It’s worthwhile asking for legal advice in these situations, and bear in mind that any disputes with neighbours should be reported by the seller in the Property Information Questionnaire, unless the property is sold as seen.

Other options for selling property

If your property won’t sell, and assuming you’re not asking too high a price, what are your options?

Most people feel comfortable with selling through an estate agent, it’s a familiar route and the estate agent can offer advice and reassurance throughout the sale process. If a property won’t sell with one estate agent, homeowners usually appoint another agent, hoping things will improve. Whilst some agents are better at selling than others, it doesn’t make much difference if you are switching from one reputable and established agent to another – they will be carrying out the same type of marketing and targeting the same types of buyer.

Selling through an estate agent is by no means the only option. In fact, for some properties (and the owner’s circumstances) it can make a lot more sense to sell at public auction or direct to a property buying company.

A sale by auction is ideally suited to properties requiring modernisation or with development potential. For these types of properties, the sale price achieved is often far higher than an estate agent would hope to achieve, in fact there is a lucrative market where property investors purchase rundown properties through estate agents and sell on at auction. Solicitors dealing with inherited properties often recommend sale by auction as the preferred route because they know the property will benefit from an open and transparent sale, which gives the property the best chance of selling for a fair price.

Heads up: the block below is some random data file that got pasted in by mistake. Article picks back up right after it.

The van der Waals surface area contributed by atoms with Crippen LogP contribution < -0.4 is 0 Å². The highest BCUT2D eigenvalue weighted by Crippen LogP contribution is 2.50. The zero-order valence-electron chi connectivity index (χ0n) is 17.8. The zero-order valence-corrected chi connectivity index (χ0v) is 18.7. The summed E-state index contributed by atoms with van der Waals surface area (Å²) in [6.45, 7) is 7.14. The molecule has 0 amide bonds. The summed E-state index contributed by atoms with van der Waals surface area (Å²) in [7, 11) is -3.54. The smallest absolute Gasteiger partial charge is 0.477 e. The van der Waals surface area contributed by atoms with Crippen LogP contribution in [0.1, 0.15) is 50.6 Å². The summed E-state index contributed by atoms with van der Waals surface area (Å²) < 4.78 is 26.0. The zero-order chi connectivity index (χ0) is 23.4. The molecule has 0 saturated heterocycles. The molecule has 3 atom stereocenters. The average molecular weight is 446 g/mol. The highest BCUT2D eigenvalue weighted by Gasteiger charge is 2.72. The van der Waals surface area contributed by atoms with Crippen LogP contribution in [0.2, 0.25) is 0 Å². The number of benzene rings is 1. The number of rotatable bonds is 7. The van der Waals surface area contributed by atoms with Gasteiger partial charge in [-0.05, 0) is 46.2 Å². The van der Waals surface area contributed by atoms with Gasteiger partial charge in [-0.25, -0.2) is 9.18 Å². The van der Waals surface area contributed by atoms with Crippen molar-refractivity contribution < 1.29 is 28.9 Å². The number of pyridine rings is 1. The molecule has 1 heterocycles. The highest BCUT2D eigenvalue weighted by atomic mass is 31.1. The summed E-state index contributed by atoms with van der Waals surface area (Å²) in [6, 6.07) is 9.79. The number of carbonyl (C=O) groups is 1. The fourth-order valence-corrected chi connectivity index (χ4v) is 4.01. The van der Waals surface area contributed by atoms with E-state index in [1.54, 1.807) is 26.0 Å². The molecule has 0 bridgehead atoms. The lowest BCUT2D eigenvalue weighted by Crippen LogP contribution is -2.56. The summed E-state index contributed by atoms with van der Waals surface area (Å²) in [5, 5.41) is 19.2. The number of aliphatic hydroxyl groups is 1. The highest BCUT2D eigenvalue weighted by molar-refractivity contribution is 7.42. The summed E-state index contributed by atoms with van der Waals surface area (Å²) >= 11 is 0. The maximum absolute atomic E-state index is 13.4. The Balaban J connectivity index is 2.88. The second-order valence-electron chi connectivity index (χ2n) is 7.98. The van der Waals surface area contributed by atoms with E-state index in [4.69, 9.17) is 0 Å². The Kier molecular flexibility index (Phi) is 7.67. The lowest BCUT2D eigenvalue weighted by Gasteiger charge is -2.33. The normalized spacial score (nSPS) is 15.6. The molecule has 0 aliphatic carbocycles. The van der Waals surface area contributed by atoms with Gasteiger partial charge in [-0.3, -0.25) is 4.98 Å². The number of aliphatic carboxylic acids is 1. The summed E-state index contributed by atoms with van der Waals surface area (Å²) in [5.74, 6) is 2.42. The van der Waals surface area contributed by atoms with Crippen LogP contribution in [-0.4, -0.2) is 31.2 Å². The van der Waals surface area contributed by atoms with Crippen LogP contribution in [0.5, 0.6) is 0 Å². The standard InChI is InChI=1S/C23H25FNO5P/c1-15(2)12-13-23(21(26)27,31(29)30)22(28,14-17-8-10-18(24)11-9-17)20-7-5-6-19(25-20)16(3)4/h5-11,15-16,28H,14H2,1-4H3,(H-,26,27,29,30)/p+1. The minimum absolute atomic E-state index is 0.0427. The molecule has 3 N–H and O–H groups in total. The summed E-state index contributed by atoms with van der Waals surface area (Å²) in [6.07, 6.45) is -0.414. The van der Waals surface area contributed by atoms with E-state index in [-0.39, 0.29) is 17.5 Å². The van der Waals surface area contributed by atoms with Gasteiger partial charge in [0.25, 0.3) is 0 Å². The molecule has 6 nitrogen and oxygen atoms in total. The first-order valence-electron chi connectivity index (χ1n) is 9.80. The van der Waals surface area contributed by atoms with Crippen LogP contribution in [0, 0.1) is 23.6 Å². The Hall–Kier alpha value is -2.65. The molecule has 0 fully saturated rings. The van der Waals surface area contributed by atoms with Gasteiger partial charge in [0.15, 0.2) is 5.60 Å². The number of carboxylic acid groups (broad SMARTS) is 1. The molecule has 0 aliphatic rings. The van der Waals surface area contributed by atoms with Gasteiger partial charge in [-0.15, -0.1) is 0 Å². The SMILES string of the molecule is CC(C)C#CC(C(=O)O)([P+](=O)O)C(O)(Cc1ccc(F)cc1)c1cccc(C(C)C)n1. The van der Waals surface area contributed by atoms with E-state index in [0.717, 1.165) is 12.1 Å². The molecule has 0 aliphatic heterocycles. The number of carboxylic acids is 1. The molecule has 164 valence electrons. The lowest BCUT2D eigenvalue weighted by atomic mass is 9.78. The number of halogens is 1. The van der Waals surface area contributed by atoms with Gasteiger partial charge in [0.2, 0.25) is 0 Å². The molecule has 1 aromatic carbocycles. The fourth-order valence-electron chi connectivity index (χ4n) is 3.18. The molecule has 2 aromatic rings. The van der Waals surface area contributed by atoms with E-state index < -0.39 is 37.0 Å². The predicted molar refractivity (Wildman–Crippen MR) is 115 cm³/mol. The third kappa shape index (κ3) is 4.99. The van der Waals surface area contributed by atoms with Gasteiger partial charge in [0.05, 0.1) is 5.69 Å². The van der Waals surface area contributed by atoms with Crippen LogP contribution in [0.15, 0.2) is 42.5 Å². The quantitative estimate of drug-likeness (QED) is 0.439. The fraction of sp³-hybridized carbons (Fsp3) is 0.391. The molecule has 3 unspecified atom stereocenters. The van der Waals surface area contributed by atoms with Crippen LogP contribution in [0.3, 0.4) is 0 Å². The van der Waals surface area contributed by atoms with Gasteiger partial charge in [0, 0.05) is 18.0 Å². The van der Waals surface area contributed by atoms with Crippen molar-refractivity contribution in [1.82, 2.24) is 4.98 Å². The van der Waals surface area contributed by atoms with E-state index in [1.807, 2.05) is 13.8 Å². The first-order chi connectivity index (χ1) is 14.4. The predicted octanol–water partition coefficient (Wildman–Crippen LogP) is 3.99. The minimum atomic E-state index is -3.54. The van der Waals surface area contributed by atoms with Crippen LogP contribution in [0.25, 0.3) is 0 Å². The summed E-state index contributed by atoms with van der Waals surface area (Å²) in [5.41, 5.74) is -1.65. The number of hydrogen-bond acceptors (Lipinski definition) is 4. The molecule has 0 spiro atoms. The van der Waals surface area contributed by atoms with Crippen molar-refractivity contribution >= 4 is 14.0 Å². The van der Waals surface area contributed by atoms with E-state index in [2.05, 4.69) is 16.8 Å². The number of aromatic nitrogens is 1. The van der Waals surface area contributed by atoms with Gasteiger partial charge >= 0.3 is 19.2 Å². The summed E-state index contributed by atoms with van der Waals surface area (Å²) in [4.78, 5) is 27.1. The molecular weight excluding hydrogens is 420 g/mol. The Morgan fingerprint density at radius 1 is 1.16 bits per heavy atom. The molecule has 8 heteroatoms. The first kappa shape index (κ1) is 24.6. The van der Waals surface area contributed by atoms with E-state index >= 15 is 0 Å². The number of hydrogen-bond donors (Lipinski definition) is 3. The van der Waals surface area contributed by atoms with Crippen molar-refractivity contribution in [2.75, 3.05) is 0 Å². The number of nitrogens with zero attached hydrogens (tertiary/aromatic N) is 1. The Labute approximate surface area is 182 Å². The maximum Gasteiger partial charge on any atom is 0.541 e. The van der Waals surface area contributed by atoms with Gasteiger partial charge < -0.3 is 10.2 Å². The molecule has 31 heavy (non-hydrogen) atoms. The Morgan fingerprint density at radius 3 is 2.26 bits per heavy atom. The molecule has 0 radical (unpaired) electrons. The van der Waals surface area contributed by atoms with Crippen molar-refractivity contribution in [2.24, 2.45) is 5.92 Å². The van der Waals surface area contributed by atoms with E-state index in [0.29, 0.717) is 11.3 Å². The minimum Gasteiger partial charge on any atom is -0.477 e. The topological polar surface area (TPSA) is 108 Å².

It is estimated that around 1% of property sales in the UK are made to “property buying companies”, also referred to as quick house sale companies, homebuyer companies and cash buyer companies. These companies typically offer around 80% of market value, so they’re not suited to everyone but if you’re looking for a quick and hassle-free sale they can be a very good option. Not all of these companies are genuine cash buyers, many are in fact property brokers, as this guide to homebuyer companies explains.

Need more help? Call us on 0800 862 0206 or send us an enquiry online.

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Slow progress?

If you’re struggling to make progress with the sale of your property, what can you do? This article offers some tips on speeding up your property sale.